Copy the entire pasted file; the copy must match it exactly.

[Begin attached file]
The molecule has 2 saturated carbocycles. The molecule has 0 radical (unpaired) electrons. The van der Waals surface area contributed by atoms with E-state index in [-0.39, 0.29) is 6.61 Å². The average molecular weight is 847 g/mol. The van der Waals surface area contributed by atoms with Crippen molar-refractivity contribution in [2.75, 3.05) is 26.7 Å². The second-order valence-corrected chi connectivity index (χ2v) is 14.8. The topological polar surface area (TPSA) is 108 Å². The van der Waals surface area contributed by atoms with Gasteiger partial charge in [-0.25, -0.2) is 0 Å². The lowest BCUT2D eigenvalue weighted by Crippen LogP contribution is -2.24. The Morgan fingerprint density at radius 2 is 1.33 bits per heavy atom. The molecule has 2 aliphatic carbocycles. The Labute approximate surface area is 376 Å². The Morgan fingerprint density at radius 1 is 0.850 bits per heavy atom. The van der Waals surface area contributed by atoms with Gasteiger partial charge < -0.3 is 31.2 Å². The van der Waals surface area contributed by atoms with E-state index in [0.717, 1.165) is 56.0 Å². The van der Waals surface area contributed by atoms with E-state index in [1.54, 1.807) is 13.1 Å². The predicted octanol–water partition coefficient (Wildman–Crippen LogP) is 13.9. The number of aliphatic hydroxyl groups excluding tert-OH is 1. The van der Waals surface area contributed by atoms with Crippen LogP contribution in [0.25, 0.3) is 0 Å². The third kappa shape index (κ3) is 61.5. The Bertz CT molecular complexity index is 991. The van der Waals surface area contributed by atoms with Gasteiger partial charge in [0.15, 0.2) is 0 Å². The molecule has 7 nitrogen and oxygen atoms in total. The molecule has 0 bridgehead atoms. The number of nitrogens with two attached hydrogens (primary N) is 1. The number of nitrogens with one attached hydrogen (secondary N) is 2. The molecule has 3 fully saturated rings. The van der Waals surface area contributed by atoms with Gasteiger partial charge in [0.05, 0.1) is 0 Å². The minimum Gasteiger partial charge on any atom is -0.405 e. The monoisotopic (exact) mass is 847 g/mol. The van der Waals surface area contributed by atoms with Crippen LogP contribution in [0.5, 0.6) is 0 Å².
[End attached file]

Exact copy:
The molecule has 2 saturated carbocycles. The molecule has 0 radical (unpaired) electrons. The van der Waals surface area contributed by atoms with E-state index in [-0.39, 0.29) is 6.61 Å². The average molecular weight is 847 g/mol. The van der Waals surface area contributed by atoms with Crippen molar-refractivity contribution in [2.75, 3.05) is 26.7 Å². The second-order valence-corrected chi connectivity index (χ2v) is 14.8. The topological polar surface area (TPSA) is 108 Å². The van der Waals surface area contributed by atoms with Gasteiger partial charge in [-0.25, -0.2) is 0 Å². The lowest BCUT2D eigenvalue weighted by Crippen LogP contribution is -2.24. The Morgan fingerprint density at radius 2 is 1.33 bits per heavy atom. The molecule has 2 aliphatic carbocycles. The Labute approximate surface area is 376 Å². The Morgan fingerprint density at radius 1 is 0.850 bits per heavy atom. The van der Waals surface area contributed by atoms with Gasteiger partial charge < -0.3 is 31.2 Å². The van der Waals surface area contributed by atoms with E-state index in [0.717, 1.165) is 56.0 Å². The van der Waals surface area contributed by atoms with E-state index in [1.54, 1.807) is 13.1 Å². The predicted octanol–water partition coefficient (Wildman–Crippen LogP) is 13.9. The number of aliphatic hydroxyl groups excluding tert-OH is 1. The van der Waals surface area contributed by atoms with Crippen LogP contribution in [0.25, 0.3) is 0 Å². The third kappa shape index (κ3) is 61.5. The Bertz CT molecular complexity index is 991. The van der Waals surface area contributed by atoms with Gasteiger partial charge in [0.15, 0.2) is 0 Å². The molecule has 7 nitrogen and oxygen atoms in total. The molecule has 0 bridgehead atoms. The number of nitrogens with two attached hydrogens (primary N) is 1. The number of nitrogens with one attached hydrogen (secondary N) is 2. The molecule has 3 fully saturated rings. The van der Waals surface area contributed by atoms with Gasteiger partial charge in [0.05, 0.1) is 0 Å². The minimum Gasteiger partial charge on any atom is -0.405 e. The monoisotopic (exact) mass is 847 g/mol. The van der Waals surface area contributed by atoms with Crippen LogP contribution in [0.5, 0.6) is 0 Å².